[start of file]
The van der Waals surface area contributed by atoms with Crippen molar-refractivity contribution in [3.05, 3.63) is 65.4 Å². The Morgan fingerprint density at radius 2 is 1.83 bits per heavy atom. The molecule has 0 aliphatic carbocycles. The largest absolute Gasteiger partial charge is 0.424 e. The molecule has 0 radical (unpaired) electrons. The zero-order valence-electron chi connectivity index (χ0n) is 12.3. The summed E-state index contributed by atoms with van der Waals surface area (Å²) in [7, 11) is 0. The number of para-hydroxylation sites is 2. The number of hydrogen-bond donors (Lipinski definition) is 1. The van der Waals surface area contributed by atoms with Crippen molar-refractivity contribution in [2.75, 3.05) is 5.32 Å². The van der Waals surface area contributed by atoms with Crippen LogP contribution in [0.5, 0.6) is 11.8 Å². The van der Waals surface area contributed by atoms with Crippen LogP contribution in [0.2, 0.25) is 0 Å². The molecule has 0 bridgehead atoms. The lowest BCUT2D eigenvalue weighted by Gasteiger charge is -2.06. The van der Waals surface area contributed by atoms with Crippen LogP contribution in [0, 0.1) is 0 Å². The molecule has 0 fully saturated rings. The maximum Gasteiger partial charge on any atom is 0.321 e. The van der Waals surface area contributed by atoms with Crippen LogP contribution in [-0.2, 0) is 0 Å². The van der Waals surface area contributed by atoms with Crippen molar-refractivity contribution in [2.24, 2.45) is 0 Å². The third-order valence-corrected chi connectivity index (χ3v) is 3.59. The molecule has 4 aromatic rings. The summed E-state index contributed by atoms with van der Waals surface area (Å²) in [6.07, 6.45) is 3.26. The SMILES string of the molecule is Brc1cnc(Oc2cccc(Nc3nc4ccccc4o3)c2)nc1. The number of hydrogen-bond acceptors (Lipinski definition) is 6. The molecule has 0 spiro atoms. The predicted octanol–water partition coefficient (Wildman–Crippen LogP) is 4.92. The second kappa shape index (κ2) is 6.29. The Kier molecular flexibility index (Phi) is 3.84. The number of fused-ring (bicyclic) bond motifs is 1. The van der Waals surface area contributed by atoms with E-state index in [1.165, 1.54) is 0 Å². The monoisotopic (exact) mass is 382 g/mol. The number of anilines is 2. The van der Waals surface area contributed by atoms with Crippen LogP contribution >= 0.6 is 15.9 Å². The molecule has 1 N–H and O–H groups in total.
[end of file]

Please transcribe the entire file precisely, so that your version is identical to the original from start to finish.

The van der Waals surface area contributed by atoms with Crippen molar-refractivity contribution in [3.05, 3.63) is 65.4 Å². The Morgan fingerprint density at radius 2 is 1.83 bits per heavy atom. The molecule has 0 aliphatic carbocycles. The largest absolute Gasteiger partial charge is 0.424 e. The molecule has 0 radical (unpaired) electrons. The zero-order valence-electron chi connectivity index (χ0n) is 12.3. The summed E-state index contributed by atoms with van der Waals surface area (Å²) in [7, 11) is 0. The number of para-hydroxylation sites is 2. The number of hydrogen-bond donors (Lipinski definition) is 1. The van der Waals surface area contributed by atoms with Crippen molar-refractivity contribution in [2.75, 3.05) is 5.32 Å². The van der Waals surface area contributed by atoms with Crippen LogP contribution in [0.5, 0.6) is 11.8 Å². The van der Waals surface area contributed by atoms with Crippen LogP contribution in [0.2, 0.25) is 0 Å². The molecule has 0 bridgehead atoms. The lowest BCUT2D eigenvalue weighted by Gasteiger charge is -2.06. The van der Waals surface area contributed by atoms with Crippen LogP contribution in [0, 0.1) is 0 Å². The molecule has 0 fully saturated rings. The maximum Gasteiger partial charge on any atom is 0.321 e. The van der Waals surface area contributed by atoms with Crippen LogP contribution in [-0.2, 0) is 0 Å². The van der Waals surface area contributed by atoms with Crippen molar-refractivity contribution in [2.24, 2.45) is 0 Å². The third-order valence-corrected chi connectivity index (χ3v) is 3.59. The molecule has 4 aromatic rings. The summed E-state index contributed by atoms with van der Waals surface area (Å²) in [6.07, 6.45) is 3.26. The SMILES string of the molecule is Brc1cnc(Oc2cccc(Nc3nc4ccccc4o3)c2)nc1. The number of hydrogen-bond acceptors (Lipinski definition) is 6. The molecule has 0 spiro atoms. The predicted octanol–water partition coefficient (Wildman–Crippen LogP) is 4.92. The second kappa shape index (κ2) is 6.29. The Kier molecular flexibility index (Phi) is 3.84. The number of fused-ring (bicyclic) bond motifs is 1. The van der Waals surface area contributed by atoms with E-state index in [1.165, 1.54) is 0 Å². The monoisotopic (exact) mass is 382 g/mol. The number of anilines is 2. The van der Waals surface area contributed by atoms with Crippen LogP contribution >= 0.6 is 15.9 Å². The molecule has 1 N–H and O–H groups in total.